Travel related diseases

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Hepatitis A

What is Hepatitis A?

Hepatitis A is an infection affecting the liver caused by hepatitis A virus (HAV). The incubation period ranges from 15–50 days and is usually 14 to 28 days. Typical signs and symptoms of hepatitis A include fever, malaise, abdominal discomfort, loss of appetite, nausea, diarrhoea and jaundice (yellow discoloration of skin and sclera of the eyes).

Some people with hepatitis A infection may not have any signs and symptoms of the disease. Adults are more likely to have signs and symptoms than children. Recovery from symptoms following infection may take several weeks or months. Hepatitis A does not cause chronic liver disease and is rarely fatal, but it can cause fulminant hepatitis (acute liver failure), which is associated with high fatality rates.

How does it spread?

HAV is transmitted primarily by the faecal-oral route, that is when an uninfected person ingests food or water that has been contaminated with the faeces of an infected person. The virus can also be transmitted through close physical and sexual contact with an infectious person, and is not limited to anal-oral contact. Hepatitis A outbreaks among men who have sex with men have been reported. Waterborne outbreaks, though infrequent, are usually associated with sewage-contaminated or inadequately treated water.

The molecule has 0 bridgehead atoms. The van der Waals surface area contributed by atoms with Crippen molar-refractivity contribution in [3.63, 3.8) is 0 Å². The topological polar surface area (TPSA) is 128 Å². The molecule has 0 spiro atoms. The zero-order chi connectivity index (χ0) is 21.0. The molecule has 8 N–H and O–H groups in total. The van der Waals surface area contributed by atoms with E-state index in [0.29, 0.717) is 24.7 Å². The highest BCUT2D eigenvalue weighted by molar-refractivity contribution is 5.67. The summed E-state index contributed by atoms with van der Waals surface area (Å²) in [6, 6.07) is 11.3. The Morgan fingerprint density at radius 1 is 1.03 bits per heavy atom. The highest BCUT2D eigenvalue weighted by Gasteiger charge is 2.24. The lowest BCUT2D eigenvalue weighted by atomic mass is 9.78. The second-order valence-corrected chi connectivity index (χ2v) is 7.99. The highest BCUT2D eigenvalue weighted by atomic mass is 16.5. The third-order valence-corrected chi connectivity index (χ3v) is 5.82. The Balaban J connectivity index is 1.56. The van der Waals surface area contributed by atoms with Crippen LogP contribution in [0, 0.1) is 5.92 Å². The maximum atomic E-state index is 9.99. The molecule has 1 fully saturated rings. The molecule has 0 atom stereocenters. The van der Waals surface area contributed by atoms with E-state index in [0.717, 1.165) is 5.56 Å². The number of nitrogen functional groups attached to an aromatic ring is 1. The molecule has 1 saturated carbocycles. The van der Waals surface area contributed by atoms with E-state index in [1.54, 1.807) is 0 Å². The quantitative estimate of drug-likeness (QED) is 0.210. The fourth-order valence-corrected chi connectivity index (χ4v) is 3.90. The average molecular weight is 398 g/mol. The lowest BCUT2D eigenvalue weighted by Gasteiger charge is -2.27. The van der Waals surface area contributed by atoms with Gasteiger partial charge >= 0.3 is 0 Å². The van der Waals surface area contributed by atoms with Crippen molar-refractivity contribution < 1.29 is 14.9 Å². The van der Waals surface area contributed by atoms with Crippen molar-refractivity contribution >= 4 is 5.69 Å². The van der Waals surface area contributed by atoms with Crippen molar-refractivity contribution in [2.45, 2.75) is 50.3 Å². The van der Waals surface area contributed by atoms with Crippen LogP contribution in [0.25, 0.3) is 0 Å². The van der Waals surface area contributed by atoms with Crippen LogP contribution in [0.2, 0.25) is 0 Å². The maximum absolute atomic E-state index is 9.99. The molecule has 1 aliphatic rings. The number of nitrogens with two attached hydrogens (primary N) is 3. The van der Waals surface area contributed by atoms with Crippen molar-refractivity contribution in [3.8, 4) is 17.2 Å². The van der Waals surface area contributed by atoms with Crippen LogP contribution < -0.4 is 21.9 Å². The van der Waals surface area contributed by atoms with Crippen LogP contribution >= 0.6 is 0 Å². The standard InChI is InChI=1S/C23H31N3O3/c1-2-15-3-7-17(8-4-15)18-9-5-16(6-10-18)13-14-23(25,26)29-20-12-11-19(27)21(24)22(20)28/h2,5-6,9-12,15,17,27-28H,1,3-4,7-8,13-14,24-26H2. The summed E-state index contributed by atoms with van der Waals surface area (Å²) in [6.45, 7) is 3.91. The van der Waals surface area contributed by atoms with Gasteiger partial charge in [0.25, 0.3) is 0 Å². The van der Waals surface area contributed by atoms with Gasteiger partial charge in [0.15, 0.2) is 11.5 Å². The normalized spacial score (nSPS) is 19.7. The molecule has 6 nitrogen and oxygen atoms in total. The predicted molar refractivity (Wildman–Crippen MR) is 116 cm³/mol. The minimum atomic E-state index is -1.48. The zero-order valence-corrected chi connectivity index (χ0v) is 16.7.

How can you prevent it?

Travellers can protect themselves by observing good personal hygiene and food hygiene. They should always wash their hands before eating or handling food, and after going to the toilet. They should avoid drinking contaminated water or beverage with ice of doubtful origin, eating uncooked or undercooked food, particularly shellfish, and eating cut or peeled fruits.

Safer sexual practice and strict personal hygiene to avoid direct and indirect faecal-oral contact are keys to preventing hepatitis A via sexual transmission.

Hepatitis A vaccine is available and is highly effective in preventing hepatitis A infection. Persons who are at increased risk for acquiring hepatitis A and persons with increased risk for severe adverse consequences should discuss with their doctors about hepatitis A vaccination for personal protection. According to the Scientific Committee on Vaccine Preventable Diseases, Centre for Health Protection, the following groups are recommended to have hepatitis A vaccination:

  • Travellers to endemic areas of hepatitis A
  • Persons with clotting factors disorders receiving plasma-derived replacement clotting factors
  • Persons with chronic liver diseases
  • Men who have sex with men

It is used in persons one year of age or older. The first dose of Hepatitis A vaccine shall be administrated at least 2 weeks before departure.

How is it treated?

There is no specific treatment for hepatitis A. Therapy is aimed at relieving discomfort and maintaining adequate nutritional balance, including replacement of fluids that are lost from vomiting and diarrhoea.

 

Last revision date: 13 August 2019